Stephan Augustin is an industrial designer and research engineer with the BMW Group in Munich, where he is responsible for specific projects dealing with the mobility topic “beyond the car and the motorcycle”. But as an inventor and unconventional thinker, he also develops affordable helpers designed for everyday life which, particularly in developing countries, provide for fresh water or food cooling without the need for electricity.
Sometimes it is the little things that lead to great inventions. In the case of Stephan Augustin, it was a glass of water that had just been drunk up, a saucer and the glimpse of the Atlantic, which he was enjoying during his holiday on the Canary Islands. “Why”, the BMW Group industrial designer and research engineer asked himself “can all this water not be used for people who are in urgent need of drinking water?” Experts from the UNICEF estimate that 5,000 children die every year of diarrhoeal diseases caused by polluted drinking water.
More by chance, he put his saucer on top of the glass the wrong way round and observed a simple effect: Because of the heat, the last drops of water in the glass rose upwards and condensed on the saucer.
An idea was born, from which Stephan Augustin developed the “Watercone” (following his studies of dozens of textbooks): The cone-shaped desalinator unit vaporizes salt water or brackish water through solar radiation. The steam condenses on the inside and runs into a collecting duct. In this way, it is possible to produce more than 1.5 litres of drinking water a day. A pilot project implemented in a fishing village in Jemen by the relief organisation Care verifies the practicability of the system: The 100 cones distributed there produced not only flawless quality, the village dwellers even thought it tasted better than bottled water.
Several years ago, Stephan Augustin was already honoured for his invention with the Energy Global Award, one of the most important prizes in the area of resource preservation and alternative energies. Well-wishers included Michael Gorbachev, José Manuel Barroso and Kofi Annan.
Today, several thousands of his Watercones are used for the production of clean water – from Australia to Brazil, Iran, Afghanistan, Pakistan and India and to the Mormons in Salt Lake City. However, an extensive breakthrough is still awaited and is now to be made possible with the help of a German corporation in India. The company wishes to take up the idea and produce the affordable Watercones in large quantities.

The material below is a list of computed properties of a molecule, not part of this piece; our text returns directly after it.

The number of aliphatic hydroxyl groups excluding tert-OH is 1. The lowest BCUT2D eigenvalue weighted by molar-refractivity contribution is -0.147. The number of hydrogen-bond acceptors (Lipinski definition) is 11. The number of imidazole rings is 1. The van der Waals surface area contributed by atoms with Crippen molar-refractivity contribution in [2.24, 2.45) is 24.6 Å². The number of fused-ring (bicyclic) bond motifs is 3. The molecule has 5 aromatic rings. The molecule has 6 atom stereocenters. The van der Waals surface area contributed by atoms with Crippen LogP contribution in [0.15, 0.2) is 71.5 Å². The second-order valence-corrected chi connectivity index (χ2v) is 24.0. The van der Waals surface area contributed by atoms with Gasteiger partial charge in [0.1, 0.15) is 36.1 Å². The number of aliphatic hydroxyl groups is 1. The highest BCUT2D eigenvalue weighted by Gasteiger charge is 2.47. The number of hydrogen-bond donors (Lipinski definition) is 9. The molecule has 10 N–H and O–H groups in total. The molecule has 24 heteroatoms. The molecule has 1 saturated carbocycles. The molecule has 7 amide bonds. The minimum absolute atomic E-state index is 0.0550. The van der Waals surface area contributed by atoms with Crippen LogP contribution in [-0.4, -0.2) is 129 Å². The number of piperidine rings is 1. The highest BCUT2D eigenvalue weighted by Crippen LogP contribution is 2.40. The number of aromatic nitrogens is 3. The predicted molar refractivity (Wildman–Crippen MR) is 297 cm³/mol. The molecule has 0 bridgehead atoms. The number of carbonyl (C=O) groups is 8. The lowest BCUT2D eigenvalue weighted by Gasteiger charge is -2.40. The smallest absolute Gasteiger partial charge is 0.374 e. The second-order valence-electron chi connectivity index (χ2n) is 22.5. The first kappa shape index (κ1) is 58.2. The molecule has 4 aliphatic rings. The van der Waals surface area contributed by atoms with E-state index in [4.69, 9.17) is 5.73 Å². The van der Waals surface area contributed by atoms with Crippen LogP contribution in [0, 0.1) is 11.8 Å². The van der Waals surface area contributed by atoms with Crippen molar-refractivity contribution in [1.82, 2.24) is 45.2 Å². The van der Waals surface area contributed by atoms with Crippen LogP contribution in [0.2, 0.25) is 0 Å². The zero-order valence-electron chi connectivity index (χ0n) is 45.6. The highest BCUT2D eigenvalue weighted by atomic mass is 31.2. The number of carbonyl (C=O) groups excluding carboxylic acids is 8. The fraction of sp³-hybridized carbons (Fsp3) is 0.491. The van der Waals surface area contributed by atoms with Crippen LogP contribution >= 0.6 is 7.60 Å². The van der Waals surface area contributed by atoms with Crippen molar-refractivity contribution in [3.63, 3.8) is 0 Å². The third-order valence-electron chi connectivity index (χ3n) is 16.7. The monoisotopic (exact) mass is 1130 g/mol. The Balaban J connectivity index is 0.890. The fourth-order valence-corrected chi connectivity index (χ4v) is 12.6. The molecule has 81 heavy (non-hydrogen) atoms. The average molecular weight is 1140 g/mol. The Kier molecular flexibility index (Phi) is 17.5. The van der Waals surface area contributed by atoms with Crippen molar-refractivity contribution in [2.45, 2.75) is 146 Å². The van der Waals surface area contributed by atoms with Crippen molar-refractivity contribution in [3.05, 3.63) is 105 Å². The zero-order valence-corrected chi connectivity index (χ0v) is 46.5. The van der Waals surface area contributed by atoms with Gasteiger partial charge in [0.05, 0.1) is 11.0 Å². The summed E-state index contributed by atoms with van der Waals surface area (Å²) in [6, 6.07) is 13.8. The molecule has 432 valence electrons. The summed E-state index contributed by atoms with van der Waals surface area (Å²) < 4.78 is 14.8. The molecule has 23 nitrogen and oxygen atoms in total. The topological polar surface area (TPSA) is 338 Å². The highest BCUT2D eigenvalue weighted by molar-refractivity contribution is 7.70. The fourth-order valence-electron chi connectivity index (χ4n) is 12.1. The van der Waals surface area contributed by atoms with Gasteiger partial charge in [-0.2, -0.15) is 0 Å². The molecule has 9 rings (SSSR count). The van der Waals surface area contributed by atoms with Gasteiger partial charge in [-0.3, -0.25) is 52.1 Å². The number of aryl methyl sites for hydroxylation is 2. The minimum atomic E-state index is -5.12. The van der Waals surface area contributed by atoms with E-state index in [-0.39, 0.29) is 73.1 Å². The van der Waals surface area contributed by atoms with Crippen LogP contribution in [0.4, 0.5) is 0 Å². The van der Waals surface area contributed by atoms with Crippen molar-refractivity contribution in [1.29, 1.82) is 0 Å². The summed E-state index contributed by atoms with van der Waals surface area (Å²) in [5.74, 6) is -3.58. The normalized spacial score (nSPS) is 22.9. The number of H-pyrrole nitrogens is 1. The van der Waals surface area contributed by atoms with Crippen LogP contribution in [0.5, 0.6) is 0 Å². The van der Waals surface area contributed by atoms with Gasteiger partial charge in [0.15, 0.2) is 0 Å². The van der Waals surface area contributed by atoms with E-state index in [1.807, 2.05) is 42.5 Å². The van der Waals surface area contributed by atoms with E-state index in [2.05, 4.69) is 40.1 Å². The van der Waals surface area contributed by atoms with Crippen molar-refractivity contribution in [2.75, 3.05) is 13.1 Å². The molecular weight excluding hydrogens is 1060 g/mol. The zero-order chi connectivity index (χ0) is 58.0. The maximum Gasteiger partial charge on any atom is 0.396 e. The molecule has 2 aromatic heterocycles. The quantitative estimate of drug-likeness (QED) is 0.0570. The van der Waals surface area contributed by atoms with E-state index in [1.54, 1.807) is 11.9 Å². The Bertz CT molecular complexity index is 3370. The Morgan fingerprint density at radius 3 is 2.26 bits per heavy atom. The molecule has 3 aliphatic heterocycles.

The enterprise could perhaps also be interested in the “Terracooler”, which Stephan Augustin makes available as “Donatonware”, i.e. licence-free: With this cover made of terracotta, it is possible to keep food cool even at outside temperatures of 40 degrees – without the need for electricity. “The ‘secret’ of this is be found in the gaps in the vessel,” explains Augustin. His Terracooler is a double-walled, bell-shaped clay cover that is filled with water. With the help of cooling by evaporation, it can lower the temperature inside by up to 40 percent. In this manner, not only the storage life of the food kept inside is extended. It is protected from dirt, sunlight and animals. Above all, however, the Terracooler is simple to produce: Potters all over the world possess the necessary skills to manufacture it locally and then market it.
During a visit to a slum in Mumbai, the 50-year-old explains, he became acquainted with potters who wish to recreate the unit for the benefit of dwellers. The Young Leaders Award of the BMW Foundation (now the Responsible Leaders Awards), with which he was honoured in Cape Town for his commitment, aims to help spread the word further. The prize, which is endowed with a total of 30,000 Euros, honours leaders who tread new paths and implement, develop further or support exemplary initiatives that serve the common good.
Stephan Augustin, who is responsible at the BMW Group in Garching near Munich for special projects designed to develop vehicle concepts beyond the BMW core portfolio car and motorcycle, takes a very pragmatic view on his commitment. “On the one hand I am an industrial designer. Developing products is my job,” he says. That’s why he also invented a unicycle or a self-regulating, extremely agile curfboard. The BMW StreetCaver and the BMW Z-Watch were made under his supervision. On the other hand, however, it finally became clear to him through a book on the general declaration of human responsibilities, which was released by the former German Chancellor Helmut Schmidt and state leaders from all over the world, that societies can only function if everyone also assumes responsibilities as far as they possibly can. “Inventions such as the Watercone and the Terracooler can be a contribution to this,” he comments. And perhaps this will be complemented by a further idea in the foreseeable future.